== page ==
Brisbane Hand & Upper Limb

Publications

The influence of cartilage thickness at the sigmoid notch on inclination at the distal radioulnar joint

Ross M, Wiemann M, Peters SE, Benson R, and Couzens GB.
The Bone & Joint Journal 2017; 99-B(3):369-375.
DOI: 10.1302/0301-620X.99B3.38051

Aims: The aims of this study were: firstly, to investigate the influence of the thickness of cartilage at the sigmoid notch on the inclination of the distal radioulnar joint (DRUJ), and secondly, to compare the sensitivity and specificity of MRI with plain radiographs for the assessment of the inclination of the articular surface of the DRUJ in the coronal plane.
Patients and Methods: Contemporaneous MRI images and radiographs of 100 wrists from 98 asymptomatic patients (mean age 43 years, (16 to 67); 52 male, 53%) with no history of a fracture involving the wrist or surgery to the wrist, were reviewed. The thickness of the cartilage at the sigmoid notch, inclination of the DRUJ and Tolat Type of each DRUJ were determined.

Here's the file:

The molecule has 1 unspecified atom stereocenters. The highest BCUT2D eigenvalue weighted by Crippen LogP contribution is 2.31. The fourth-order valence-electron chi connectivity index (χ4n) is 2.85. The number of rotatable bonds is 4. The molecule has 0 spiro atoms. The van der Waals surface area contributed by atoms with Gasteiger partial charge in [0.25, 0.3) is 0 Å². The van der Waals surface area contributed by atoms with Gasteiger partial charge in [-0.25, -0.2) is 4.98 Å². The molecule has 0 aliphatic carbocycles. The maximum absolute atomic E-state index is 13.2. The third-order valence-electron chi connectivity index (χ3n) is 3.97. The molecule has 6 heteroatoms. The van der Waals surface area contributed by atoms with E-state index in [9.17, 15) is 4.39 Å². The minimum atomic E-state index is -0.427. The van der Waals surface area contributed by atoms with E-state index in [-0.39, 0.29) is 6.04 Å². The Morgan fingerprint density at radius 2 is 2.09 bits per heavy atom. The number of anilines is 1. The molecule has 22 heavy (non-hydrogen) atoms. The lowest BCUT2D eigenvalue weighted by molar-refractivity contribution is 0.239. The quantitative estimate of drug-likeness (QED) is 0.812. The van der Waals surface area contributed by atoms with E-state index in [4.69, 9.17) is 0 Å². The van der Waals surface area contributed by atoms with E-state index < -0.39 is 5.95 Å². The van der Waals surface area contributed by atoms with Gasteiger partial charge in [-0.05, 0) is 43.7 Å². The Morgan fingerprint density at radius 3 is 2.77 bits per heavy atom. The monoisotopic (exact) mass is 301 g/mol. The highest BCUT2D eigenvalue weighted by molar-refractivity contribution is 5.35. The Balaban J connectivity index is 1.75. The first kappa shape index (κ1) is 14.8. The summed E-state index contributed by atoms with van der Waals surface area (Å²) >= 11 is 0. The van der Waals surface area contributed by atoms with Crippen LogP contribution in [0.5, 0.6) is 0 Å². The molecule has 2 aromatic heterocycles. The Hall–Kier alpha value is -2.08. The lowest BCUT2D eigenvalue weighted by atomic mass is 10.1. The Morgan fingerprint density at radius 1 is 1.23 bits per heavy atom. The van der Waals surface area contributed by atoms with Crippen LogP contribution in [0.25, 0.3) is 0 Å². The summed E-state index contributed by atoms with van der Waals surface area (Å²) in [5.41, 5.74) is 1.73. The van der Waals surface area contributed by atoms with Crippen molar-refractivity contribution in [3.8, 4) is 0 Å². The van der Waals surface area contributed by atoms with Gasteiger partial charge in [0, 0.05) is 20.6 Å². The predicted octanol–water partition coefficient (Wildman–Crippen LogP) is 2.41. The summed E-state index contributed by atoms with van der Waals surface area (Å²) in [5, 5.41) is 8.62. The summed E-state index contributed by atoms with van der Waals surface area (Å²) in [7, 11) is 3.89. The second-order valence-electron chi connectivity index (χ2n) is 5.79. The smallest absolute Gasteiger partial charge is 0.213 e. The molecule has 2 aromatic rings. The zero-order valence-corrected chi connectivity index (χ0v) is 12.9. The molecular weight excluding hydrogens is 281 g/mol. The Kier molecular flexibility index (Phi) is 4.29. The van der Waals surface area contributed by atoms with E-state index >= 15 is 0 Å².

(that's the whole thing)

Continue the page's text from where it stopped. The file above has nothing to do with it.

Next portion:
Results: The assessment using MRI scans and cortical bone correlated well with radiographs, with a kappa value of 0.83. The mean difference between the inclination using the cortex and cartilage on MRI scans was 12°, leading to a change of Tolat type of inclination in 66% of wrists. No reverse oblique (Type 3) inclinations were found when using the cartilage to assess inclination.
Conclusion: These data revealed that when measuring the inclination of the DRUJ using cartilage, reverse oblique inclinations might not exist. The data suggest that performing an ulna shortening osteotomy might be reasonable even in distal radioulnar joints where the plain radiographic appearance suggests an unfavourable reverse oblique inclination in the coronal plane. We recommend using MRI to validate radiographs in those that appear to be reverse oblique (Tolat Type 3), as the true inclination might be different, thereby removing one possible contraindication to ulnar shortening.

The Institute enables collaboration between Researchers and Upper Limb Orthopaedic Surgeons.

The Brisbane Hand and Upper Limb Research Institute was established in 2010 to facilitate and coordinate upper limb clinical and basic science research across the private and public sector in Brisbane, Queensland Australia.